[time-nuts] TimeLab

Adrian rfnuts at arcor.de
Sun Oct 9 12:34:05 EDT 2016

Hi Magnus,

unfortunately, you can't measure 0 delay between two signals with a counter.
With a 53131A, there is 500ps of LSB jitter and jitter from the measured
signal as well as from the reference signal.
When both signals are exactly in phase, the counter will randomly jump
between 0 and 1 second (assuming you are measuring 1pps signals).
In order to avoid this dead zone, you must add a sufficiently large
phase offset between both signals.
And, keep the acquisition time small enough to avoid phase wraps due to
drift between both sources.
The dead zone random jumps can not be unwrapped by any software.


Magnus Danielson schrieb:
> Hi,
> Well, yes. You can do some fancy stuff with additional hardware, but I
> think with already a handful of relatively simple software fixes and
> some basic setup conditions, a sufficiently robust method emerges.
> I could not sign-swap the measurements in TimeLab when I tried.
> I don't seem to be able to force the unwrapped phase to be +/- half
> cycle.
> I don't seem to be able to offset my readings. I have two sources of
> offset, one is the additional delay of cables, and the other is the
> offset due to wrong cycle (I hope this one can be baked into
> alternative phase-unwrapping mode). I would prefer if I could hit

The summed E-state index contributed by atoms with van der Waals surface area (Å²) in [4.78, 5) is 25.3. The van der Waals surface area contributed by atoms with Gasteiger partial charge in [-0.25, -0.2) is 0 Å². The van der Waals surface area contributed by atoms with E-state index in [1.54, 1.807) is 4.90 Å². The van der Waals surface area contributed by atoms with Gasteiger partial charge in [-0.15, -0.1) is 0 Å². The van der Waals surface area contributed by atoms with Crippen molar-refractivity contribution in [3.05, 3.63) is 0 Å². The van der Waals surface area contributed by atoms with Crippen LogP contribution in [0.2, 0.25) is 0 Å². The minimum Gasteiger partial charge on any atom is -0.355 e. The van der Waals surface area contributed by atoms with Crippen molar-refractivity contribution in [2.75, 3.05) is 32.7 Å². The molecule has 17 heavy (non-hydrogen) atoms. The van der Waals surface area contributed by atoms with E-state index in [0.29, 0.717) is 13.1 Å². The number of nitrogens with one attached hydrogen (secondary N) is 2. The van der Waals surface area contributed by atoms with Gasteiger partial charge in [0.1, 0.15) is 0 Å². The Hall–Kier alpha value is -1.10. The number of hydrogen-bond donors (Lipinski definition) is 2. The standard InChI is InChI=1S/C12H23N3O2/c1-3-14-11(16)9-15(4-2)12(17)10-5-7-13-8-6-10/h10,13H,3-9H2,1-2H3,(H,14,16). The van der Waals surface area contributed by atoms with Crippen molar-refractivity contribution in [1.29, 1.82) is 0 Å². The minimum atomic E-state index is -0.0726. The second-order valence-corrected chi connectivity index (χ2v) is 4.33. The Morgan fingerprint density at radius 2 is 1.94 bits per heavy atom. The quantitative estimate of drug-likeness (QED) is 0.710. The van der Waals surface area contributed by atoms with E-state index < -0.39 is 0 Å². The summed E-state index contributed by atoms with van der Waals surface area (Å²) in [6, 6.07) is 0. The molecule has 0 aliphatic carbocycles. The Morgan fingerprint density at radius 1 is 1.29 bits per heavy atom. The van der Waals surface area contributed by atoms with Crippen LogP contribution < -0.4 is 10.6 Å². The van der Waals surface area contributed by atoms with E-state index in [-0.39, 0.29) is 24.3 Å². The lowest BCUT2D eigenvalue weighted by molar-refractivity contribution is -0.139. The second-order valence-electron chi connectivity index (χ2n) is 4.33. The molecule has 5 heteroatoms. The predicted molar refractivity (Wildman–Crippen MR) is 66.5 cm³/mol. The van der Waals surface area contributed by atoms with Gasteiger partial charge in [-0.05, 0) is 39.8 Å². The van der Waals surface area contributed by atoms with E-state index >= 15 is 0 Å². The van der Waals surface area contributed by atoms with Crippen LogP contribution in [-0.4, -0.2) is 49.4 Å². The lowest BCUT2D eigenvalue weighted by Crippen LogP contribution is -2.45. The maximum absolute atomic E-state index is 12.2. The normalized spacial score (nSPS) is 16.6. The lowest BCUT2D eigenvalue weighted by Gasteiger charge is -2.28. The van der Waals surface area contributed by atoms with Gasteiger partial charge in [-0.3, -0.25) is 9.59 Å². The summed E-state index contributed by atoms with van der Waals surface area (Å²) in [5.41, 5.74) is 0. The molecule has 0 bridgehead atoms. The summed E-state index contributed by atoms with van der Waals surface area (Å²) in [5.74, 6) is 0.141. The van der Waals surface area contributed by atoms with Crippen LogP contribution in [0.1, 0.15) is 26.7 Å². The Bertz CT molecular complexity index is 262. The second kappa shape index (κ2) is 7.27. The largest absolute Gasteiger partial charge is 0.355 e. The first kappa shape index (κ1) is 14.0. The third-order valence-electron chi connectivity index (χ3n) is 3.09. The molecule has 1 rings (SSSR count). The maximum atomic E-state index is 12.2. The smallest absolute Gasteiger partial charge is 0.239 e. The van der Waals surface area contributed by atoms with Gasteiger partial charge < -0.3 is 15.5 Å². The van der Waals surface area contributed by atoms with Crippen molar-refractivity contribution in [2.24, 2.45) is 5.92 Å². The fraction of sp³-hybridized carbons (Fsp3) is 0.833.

> calibration to establish the zero-level. Typically I use a BNC barrel
> and well, it does add smoe more delay
> What I propose should be doable with a simple counter like 5335A,
> 53131/2A or similar. If you have a locked say 100 Hz or 1 kHz signal
> (TADD-2 can be useful if the GPSDO does not output proper signal), you
> can do the picket fence and resolve things, it is just that there is a
> few things to aid in the post-processing to make values useful.
> I further hint about a few things which makes easier to analyze is the
> improved support for zooming.
> Oh, I do care about phase variations and absolute phase measures. I do
> such measures a lot. ADEV and TDEV is not all the things I measure,
> especially when considering systematic effects.
> Cheers,
> Magnus
> On 10/09/2016 03:42 PM, Bob Camp wrote:
>> Hi
>> Given that *some* of us have more than errr … one counter :)
>> There are several setups that involve two or three counters to
>> resolve some of these issues. Having
>> multiple serial ports or multiple devices on a GPIB isn’t that big a
>> problem. Addressing multiple devices